5) Don't look in the customer's knicker drawer - the odds are you'll get caught! ;)

6, 7 & 8) You probably don't need newfangled tape with holes in it....
Anyone gonna give short version
 

Retired Spread

Well-Known Member
keep it simple, don't over-complicate it like some of the lumps do on here.

fk the gimmicky flexi trowels off and get used to using 1 quality worn in stiff trowel through the whole set.
 

Complete

Well-Known Member
You must be absolutely brilliant at plastering.
The guy who taught me never once praised my work, best I ever got was 'it'll do' worst was the lath axe thrown at me, full force, chest height, then the lump hammer. The resulting hole in the wall was my fault too!
 

tapit

Well-Known Member
1) Always keep a bucket and a spare bin liner in the back of the van, for emergencies when you can't use the customer's khazi. And a couple of bog rolls.

2) Don't make the mistake of relying on a flexi trowel too early in the set. That approach will bite you, sooner or later.

3a) Even if there's good daylight on site, always take powerful LED lights with you, to shine sideways-on for your work, to check you haven't got ripples, before it's too late and it's set. Could save you some embarrassment. If funds are tight, you can get by with a couple of 100w LED panel lights (about £12 each on eBay). Screwfix also do some OK Erbauer lights on a tripod/monopole, for about £50.

3b) Before you start quoting for paying jobs, shine powerful LED lights on your practice wall in your spare room, to check that you've reached a standard of achieving a wall without significant ripples.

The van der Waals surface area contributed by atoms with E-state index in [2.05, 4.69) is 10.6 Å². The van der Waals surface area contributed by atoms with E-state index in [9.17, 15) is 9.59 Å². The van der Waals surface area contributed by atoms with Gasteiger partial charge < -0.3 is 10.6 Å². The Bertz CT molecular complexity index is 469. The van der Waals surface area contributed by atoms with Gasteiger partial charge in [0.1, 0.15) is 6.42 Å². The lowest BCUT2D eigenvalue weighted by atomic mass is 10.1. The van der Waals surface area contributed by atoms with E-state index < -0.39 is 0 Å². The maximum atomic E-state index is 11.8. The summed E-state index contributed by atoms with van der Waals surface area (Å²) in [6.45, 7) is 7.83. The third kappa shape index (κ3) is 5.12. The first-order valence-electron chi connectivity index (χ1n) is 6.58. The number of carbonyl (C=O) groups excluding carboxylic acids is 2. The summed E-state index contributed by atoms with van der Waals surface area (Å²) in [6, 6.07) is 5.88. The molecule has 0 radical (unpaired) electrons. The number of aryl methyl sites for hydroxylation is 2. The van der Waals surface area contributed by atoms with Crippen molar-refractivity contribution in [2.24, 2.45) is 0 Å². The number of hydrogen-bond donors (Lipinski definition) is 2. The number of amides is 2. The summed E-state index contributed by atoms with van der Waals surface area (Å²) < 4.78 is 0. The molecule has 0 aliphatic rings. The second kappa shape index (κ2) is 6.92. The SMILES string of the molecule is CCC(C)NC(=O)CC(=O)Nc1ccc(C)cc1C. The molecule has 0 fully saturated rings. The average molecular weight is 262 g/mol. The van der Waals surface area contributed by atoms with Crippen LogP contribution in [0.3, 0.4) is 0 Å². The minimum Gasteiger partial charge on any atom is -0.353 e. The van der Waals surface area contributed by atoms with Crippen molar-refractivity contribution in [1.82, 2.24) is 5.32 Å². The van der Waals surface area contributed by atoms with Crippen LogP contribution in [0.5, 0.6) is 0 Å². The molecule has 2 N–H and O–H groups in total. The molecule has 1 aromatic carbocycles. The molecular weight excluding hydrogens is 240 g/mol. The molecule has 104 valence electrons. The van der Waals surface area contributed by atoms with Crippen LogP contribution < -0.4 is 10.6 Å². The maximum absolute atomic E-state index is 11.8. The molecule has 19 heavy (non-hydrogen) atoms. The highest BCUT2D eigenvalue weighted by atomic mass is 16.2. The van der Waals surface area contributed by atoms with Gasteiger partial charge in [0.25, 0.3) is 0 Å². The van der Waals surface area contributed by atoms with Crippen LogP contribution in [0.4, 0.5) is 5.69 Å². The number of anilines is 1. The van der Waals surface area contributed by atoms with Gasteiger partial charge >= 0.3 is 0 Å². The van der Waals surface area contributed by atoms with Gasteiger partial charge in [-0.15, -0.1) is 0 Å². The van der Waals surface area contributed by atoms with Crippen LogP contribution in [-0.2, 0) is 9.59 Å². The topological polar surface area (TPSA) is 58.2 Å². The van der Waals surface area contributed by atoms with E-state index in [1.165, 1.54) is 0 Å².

4) Your end result is only as good as your prep - learn how to prepare different surfaces - don't just slap on a coat of PVA and assume it's ready for skimming. Some walls are much more absorbent than others.
If a wall has been stripped of wallpaper, don't be lazy - check the wallpaper paste residue has been dealt with before you start skimming, or you'll regret it.

5) Don't look in the customer's knicker drawer - the odds are you'll get caught! ;)

6, 7 & 8) You probably don't need newfangled tape with holes in it....
6,7 and 8 but if you do ......
 

ChrispyUK

Well-Known Member
I used to get nervous, but not so often now as I’ve learned to get over most problems. Plaster smells fear, so don’t get monkey brained if you’re getting stressed and it’s going off quicker than you’d like. Stay focused. Worst case scenario, you’ll have to slap another coat on and miss coronation st.

sponge float can save the day.

I’m not a plasterer btw, just a chancer
 

The Hobo

Well-Known Member
hi gang, worked with a 35 yr experienced plasterer for 1.5yrs and regularly practise on wall in spare room. can get a smooth wall now. been told I'm at a standard were I can earn money. any tips on how you got over your nerves before your 1st paid job I'm excited but bloody nervous. cheers.
bottle of rum m8
 

smoother09

Well-Known Member
I used to get nervous, but not so often now as I’ve learned to get over most problems. Plaster smells fear, so don’t get monkey brained if you’re getting stressed and it’s going off quicker than you’d like. Stay focused. Worst case scenario, you’ll have to slap another coat on and miss coronation st.

sponge float can save the day.

I’m not a plasterer btw, just a chancer
Stop advising people to use a sponge float I can't believe it even gets a mention on the forum ffs!
 

The Hobo

Well-Known Member
I used to get nervous, but not so often now as I’ve learned to get over most problems. Plaster smells fear, so don’t get monkey brained if you’re getting stressed and it’s going off quicker than you’d like. Stay focused. Worst case scenario, you’ll have to slap another coat on and miss coronation st.

sponge float can save the day.

I’m not a plasterer btw, just a chancer
i think it was @pualf mentioned that to me